Each IMPACT Awards season, I am always impressed to see the number of Intern of the Year nominations that either mention the employer offering the intern a full-time position, or that the employer plans to offer the intern a permanent position after they graduate.
From the intern who strove to finish his case study with zero errors, to the intern who helped complete a large IT project two months ahead of schedule, employers are realizing that some of their best talent lies within their internship program. And, with Indiana’s unemployment rate being close to zero, this couldn’t be a better time for that realization.
According to Glassdoor, it takes the average U.S. employer 24 days to hire a new employee. By using an internship program as a talent pipeline, companies wouldn’t have to worry about that waiting period to fill entry-level positions. Plus, internships are a trial period that can …
Firdas Abamislimova is a senior at IUPUI’s Kelley School of Business. She is studying Management, HR and International Studies.
Can you believe Thanksgiving has come and gone?
It seems like I interviewed for my internship with Milliner & Associates (M&A) just a few weeks ago; the time has passed quickly for me.
As the Fall season winds down, this is a great opportunity to contemplate all the things for which we can be thankful.
Here at M&A, we started celebrating Thanksgiving a week before the holiday. On November 19, our team had a pitch in, where everyone shared their homemade goods to show appreciation for each other. In order for our associates to spend a little extra time with family and enjoy the holiday, our office worked a half day on Nov. 25 and was closed the rest of the week. What a great opportunity for a family get-together!
Ashley Hager is a fall intern with Milliner & Associates, a staffing and recruiting agency for accounting, finance, HR and administrative employment positions.
Stress. Overload. Pressure. Worry.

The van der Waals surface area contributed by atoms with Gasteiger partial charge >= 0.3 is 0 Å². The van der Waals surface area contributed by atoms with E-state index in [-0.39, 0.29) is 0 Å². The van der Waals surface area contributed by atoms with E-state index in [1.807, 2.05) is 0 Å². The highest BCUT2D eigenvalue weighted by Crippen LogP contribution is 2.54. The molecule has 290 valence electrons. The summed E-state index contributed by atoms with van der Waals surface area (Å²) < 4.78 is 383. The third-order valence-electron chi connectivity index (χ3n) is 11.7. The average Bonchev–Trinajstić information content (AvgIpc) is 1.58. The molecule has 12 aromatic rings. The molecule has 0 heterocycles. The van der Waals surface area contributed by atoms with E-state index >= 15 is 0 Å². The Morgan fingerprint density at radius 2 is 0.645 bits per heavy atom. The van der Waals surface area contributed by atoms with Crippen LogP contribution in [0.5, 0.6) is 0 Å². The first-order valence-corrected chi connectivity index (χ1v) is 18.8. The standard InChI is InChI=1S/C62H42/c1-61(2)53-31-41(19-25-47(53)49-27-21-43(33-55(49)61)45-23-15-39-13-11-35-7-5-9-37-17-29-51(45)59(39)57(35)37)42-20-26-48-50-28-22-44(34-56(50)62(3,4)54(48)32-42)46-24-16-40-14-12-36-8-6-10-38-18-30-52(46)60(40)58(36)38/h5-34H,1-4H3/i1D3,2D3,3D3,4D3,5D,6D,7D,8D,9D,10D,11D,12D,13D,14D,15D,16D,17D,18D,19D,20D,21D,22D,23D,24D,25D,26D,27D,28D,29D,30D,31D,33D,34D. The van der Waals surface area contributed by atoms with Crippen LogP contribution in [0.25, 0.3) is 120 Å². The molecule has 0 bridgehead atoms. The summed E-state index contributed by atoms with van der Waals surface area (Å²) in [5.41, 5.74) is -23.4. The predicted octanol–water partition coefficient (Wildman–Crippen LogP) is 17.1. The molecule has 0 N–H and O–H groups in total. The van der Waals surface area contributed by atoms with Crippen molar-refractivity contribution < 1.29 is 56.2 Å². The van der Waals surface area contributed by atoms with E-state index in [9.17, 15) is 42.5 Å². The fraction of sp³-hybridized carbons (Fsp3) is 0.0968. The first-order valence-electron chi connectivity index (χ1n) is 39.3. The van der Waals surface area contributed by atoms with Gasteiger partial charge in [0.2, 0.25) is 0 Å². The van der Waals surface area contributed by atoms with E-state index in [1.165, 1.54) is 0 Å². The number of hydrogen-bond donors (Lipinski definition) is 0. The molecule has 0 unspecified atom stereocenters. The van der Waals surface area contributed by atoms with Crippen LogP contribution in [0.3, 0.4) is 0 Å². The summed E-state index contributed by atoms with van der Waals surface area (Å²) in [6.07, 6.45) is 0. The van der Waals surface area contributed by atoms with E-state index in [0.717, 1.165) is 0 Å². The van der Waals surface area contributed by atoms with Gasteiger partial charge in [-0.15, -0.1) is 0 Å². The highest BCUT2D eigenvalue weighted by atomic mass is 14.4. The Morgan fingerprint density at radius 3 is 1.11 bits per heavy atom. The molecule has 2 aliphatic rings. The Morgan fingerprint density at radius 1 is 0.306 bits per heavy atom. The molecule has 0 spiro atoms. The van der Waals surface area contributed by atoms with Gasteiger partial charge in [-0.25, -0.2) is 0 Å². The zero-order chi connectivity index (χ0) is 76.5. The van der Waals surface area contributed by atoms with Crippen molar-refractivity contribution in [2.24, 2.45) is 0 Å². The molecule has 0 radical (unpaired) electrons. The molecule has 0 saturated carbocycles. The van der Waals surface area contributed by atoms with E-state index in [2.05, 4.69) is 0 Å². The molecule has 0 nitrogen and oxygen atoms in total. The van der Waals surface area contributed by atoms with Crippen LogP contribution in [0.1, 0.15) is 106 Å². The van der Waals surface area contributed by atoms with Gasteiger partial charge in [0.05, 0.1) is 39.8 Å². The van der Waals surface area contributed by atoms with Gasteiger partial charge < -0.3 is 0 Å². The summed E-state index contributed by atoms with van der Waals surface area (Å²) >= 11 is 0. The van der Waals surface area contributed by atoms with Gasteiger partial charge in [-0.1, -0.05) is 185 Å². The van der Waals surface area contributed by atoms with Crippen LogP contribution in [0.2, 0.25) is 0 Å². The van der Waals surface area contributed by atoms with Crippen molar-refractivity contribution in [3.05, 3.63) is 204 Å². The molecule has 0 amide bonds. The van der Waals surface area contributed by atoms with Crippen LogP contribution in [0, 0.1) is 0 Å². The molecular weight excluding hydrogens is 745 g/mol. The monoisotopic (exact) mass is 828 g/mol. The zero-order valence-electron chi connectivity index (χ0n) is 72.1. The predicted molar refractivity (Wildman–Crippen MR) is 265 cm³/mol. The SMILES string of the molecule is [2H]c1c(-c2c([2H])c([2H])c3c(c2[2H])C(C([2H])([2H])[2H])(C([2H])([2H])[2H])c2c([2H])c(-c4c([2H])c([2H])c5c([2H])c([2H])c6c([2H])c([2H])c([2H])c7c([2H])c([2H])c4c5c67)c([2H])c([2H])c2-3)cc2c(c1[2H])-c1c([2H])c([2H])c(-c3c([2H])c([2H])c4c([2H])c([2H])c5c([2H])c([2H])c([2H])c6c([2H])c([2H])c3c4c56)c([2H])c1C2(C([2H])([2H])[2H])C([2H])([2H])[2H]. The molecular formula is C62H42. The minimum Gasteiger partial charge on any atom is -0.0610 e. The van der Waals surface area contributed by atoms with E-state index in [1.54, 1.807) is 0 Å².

These are a few words that come to mind when I think about working 20 hours a week and taking 18 credit hours this semester.
You know what, though?
Experience. Mentor. Learning. Opportunity. Thankful.
These are a few words that come to mind when I think about my internship.
Still to this day, an entire month after my first day, I am shocked that I get to work at Milliner & Associates for a whole semester. This is an amazing opportunity.
I wake up at 5:30 a.m. and get home at 9:30 p.m. from my evening classes. I have never had problems with time management before. I’ve also never really had a full schedule like this before either. It is hard finding time …
From Inside INdiana Business
It’s easy to list specific reasons why an organization should start an internship program: increased productivity, enhanced creativity, effective recruitment – to name a few. But it’s the coveted notion of saving time and money while getting quality results that’s music to the ears of any employer.
In fact, these days when hiring for a full-time position, some organizations may not have the time or financial resources to recruit a seasoned individual. According to the National Association of Colleges and Employers’ (NACE) 2010 Internship and Co-op Survey (based on 235 employer responses), 83% of employers said that they use internship programs as a tool for recruiting entry-level talent, an increase of approximately 5% from 2009.
NACE’s survey also indicated that 44.6% of respondents’ full-time entry level hires from the class of ’08-’09 were from their internship programs, an increase of approximately 10% from the prior year.
Entry by Pat Patterson
Career fairs are fast-approaching – are you prepared to market your organization? Regardless of whether you are a large or small organization, career fairs are a great opportunity to recruit new talent:
“Think about all the money AT&T, Coca-Cola, and Ford Motor Company put into national advertising and promotional campaigns,” explains Keever-Watts, president of The Keever Group. “In the arena of college recruiting, however, any company can be a ‘big fish’ on campus.”
She points out that this is due to employers dealing in a much smaller, more confined market. In addition, Keever-Watts adds, the target audience—which is composed of students—is buying what the employer is selling.
“To make things even more favorable, it’s an employers’ market, which means that students are casting a wider net when it comes to finding a job,” she notes. “While the economic downturn hurts us …